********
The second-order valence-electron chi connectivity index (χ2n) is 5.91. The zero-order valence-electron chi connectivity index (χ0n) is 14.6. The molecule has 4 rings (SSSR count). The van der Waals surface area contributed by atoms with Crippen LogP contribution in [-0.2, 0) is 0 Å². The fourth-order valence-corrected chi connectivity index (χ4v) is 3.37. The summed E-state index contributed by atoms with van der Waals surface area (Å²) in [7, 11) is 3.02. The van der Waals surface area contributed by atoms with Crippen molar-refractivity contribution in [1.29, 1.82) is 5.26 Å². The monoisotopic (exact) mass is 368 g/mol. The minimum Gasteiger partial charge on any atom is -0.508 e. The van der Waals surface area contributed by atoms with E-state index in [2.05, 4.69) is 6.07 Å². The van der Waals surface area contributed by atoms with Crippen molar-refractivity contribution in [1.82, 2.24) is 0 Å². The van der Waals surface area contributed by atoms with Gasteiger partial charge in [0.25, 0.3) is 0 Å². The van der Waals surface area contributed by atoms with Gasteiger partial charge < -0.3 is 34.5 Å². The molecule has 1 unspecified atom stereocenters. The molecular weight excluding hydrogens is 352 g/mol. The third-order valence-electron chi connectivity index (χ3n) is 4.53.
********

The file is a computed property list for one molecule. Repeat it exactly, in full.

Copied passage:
The second-order valence-electron chi connectivity index (χ2n) is 5.91. The zero-order valence-electron chi connectivity index (χ0n) is 14.6. The molecule has 4 rings (SSSR count). The van der Waals surface area contributed by atoms with Crippen LogP contribution in [-0.2, 0) is 0 Å². The fourth-order valence-corrected chi connectivity index (χ4v) is 3.37. The summed E-state index contributed by atoms with van der Waals surface area (Å²) in [7, 11) is 3.02. The van der Waals surface area contributed by atoms with Crippen molar-refractivity contribution in [1.29, 1.82) is 5.26 Å². The monoisotopic (exact) mass is 368 g/mol. The minimum Gasteiger partial charge on any atom is -0.508 e. The van der Waals surface area contributed by atoms with E-state index in [2.05, 4.69) is 6.07 Å². The van der Waals surface area contributed by atoms with Crippen molar-refractivity contribution in [1.82, 2.24) is 0 Å². The van der Waals surface area contributed by atoms with Gasteiger partial charge in [0.25, 0.3) is 0 Å². The van der Waals surface area contributed by atoms with Gasteiger partial charge < -0.3 is 34.5 Å². The molecule has 1 unspecified atom stereocenters. The molecular weight excluding hydrogens is 352 g/mol. The third-order valence-electron chi connectivity index (χ3n) is 4.53.